The key part of the system was running the bricks past a camera paired with a computer running a neural net-based image classifier. That allows the computer (when sufficiently trained on brick images) to recognize bricks and thus categorize them by color, shape, or other parameters. Remember that as bricks pass by, they can be in any orientation, can be dirty, can even be stuck to other pieces. So having a flexible software system is key to recognizing—in a fraction of a second—what a given brick is, in order to sort it out. When a match is found, a jet of compressed air pops the piece off the conveyer belt and into a waiting bin.

After much experimentation, Mattheij rewrote the software (several times in fact) to accomplish a variety of basic tasks. At its core, the system takes images from a webcam and feeds them to a neural network to do the classification. Of course, the neural net needs to be "trained" by showing it lots of images, and telling it what those images represent. Mattheij's breakthrough was allowing the machine to effectively train itself, with guidance: Running pieces through allows the system to take its own photos, make a guess, and build on that guess. As long as Mattheij corrects the incorrect guesses, he ends up with a decent (and self-reinforcing) corpus of training data. As the machine continues running, it can rack up more training, allowing it to recognize a broad variety of pieces on the fly.

Here's another video, focusing on how the pieces move on conveyer belts (running at slow speed so puny humans can follow). You can also see the air jets in action:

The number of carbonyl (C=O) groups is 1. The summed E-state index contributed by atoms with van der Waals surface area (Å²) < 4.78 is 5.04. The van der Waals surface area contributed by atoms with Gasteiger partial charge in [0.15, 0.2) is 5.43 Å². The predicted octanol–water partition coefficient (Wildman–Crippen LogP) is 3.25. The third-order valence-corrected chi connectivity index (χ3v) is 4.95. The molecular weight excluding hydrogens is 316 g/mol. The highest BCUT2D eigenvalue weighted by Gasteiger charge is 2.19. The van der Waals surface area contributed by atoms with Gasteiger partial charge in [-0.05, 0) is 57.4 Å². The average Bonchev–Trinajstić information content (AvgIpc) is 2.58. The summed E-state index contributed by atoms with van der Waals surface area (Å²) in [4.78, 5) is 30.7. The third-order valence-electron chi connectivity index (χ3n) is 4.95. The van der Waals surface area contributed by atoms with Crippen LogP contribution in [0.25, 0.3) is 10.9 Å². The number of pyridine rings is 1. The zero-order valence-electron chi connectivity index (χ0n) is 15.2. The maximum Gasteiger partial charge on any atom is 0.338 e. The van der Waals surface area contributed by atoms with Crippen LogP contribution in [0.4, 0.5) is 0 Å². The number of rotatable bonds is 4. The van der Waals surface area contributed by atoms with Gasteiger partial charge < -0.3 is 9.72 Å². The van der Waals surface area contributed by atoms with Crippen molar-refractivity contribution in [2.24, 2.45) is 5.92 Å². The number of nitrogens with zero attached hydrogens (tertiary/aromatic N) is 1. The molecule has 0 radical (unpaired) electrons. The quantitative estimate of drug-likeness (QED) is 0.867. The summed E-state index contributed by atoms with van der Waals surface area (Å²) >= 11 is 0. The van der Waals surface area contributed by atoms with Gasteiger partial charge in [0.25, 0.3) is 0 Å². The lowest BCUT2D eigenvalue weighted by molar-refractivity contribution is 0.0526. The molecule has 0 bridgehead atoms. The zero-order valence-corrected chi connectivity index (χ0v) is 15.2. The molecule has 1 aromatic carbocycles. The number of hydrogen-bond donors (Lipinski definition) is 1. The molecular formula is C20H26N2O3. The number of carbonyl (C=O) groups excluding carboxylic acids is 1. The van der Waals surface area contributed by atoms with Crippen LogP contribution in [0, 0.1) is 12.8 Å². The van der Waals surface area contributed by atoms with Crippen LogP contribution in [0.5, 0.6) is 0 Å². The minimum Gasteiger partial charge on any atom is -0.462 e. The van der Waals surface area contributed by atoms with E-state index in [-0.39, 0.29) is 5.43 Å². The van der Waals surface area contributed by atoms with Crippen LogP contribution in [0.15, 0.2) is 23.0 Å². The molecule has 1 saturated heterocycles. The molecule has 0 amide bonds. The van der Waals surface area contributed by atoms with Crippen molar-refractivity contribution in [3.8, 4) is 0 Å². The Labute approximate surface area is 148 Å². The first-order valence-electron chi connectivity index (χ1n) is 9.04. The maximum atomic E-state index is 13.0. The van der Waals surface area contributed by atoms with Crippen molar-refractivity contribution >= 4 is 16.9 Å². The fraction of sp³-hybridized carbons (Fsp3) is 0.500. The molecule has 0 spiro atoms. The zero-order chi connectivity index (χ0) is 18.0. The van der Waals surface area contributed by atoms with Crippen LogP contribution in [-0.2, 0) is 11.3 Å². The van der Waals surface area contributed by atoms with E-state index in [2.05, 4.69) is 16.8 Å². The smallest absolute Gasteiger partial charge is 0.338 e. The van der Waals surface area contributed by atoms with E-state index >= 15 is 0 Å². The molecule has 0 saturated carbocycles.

In an email interview, Mattheij told Mental Floss that the system currently sorts LEGO bricks into more than 50 categories. It can also be run in a color-sorting mode to bin the parts across 12 color groups. (Thus at present you'd likely do a two-pass sort on the bricks: once for shape, then a separate pass for color.) He continues to refine the system, with a focus on making its recognition abilities faster. At some point down the line, he plans to make the software portion open source. You're on your own as far as building conveyer belts, bins, and so forth.

Check out Mattheij's writeup in two parts for more information. It starts with an overview of the story, followed up with a deep dive on the software. He's also tweeting about the project (among other things). And if you look around a bit, you'll find bulk LEGO brick auctions online—it's definitely a thing!

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Why Your iPhone Doesn't Always Show You the 'Decline Call' Button
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When you get an incoming call to your iPhone, the options that light up your screen aren't always the same. Sometimes you have the option to decline a call, and sometimes you only see a slider that allows you to answer, without an option to send the caller straight to voicemail. Why the difference?

A while back, Business Insider tracked down the answer to this conundrum of modern communication, and the answer turns out to be fairly simple.

If you get a call while your phone is locked, you’ll see the "slide to answer" button. In order to decline the call, you have to double-tap the power button on the top of the phone.

If your phone is unlocked, however, the screen that appears during an incoming call is different. You’ll see the two buttons, "accept" or "decline."

Either way, you get the options to set a reminder to call that person back or to immediately send them a text message. ("Dad, stop calling me at work, it’s 9 a.m.!")

[h/t Business Insider]